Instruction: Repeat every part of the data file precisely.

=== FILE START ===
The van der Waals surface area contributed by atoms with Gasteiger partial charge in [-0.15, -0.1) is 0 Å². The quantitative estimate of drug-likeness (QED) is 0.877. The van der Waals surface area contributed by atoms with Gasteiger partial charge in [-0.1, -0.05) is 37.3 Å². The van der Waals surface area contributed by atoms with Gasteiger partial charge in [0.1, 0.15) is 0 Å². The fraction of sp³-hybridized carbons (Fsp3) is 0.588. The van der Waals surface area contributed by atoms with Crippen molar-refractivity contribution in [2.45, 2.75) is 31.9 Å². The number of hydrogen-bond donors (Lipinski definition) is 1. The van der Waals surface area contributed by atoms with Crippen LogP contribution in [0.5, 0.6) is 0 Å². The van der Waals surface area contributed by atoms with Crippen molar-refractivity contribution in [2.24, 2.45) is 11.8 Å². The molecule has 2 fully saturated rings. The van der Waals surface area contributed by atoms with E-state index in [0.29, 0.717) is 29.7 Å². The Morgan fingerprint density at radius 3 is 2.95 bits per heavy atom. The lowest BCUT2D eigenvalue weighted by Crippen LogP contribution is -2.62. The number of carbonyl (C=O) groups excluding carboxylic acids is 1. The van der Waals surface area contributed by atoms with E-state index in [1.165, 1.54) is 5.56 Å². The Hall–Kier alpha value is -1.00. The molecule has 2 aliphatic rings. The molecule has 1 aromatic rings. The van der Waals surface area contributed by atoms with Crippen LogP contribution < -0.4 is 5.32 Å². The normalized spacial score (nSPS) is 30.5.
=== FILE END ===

The van der Waals surface area contributed by atoms with Gasteiger partial charge in [-0.15, -0.1) is 0 Å². The quantitative estimate of drug-likeness (QED) is 0.877. The van der Waals surface area contributed by atoms with Gasteiger partial charge in [-0.1, -0.05) is 37.3 Å². The van der Waals surface area contributed by atoms with Gasteiger partial charge in [0.1, 0.15) is 0 Å². The fraction of sp³-hybridized carbons (Fsp3) is 0.588. The van der Waals surface area contributed by atoms with Crippen molar-refractivity contribution in [2.45, 2.75) is 31.9 Å². The number of hydrogen-bond donors (Lipinski definition) is 1. The van der Waals surface area contributed by atoms with Crippen LogP contribution in [0.5, 0.6) is 0 Å². The van der Waals surface area contributed by atoms with Crippen molar-refractivity contribution in [2.24, 2.45) is 11.8 Å². The molecule has 2 fully saturated rings. The van der Waals surface area contributed by atoms with E-state index in [0.29, 0.717) is 29.7 Å². The Morgan fingerprint density at radius 3 is 2.95 bits per heavy atom. The lowest BCUT2D eigenvalue weighted by Crippen LogP contribution is -2.62. The number of carbonyl (C=O) groups excluding carboxylic acids is 1. The van der Waals surface area contributed by atoms with E-state index in [1.165, 1.54) is 5.56 Å². The Hall–Kier alpha value is -1.00. The molecule has 2 aliphatic rings. The molecule has 1 aromatic rings. The van der Waals surface area contributed by atoms with Crippen LogP contribution < -0.4 is 5.32 Å². The normalized spacial score (nSPS) is 30.5.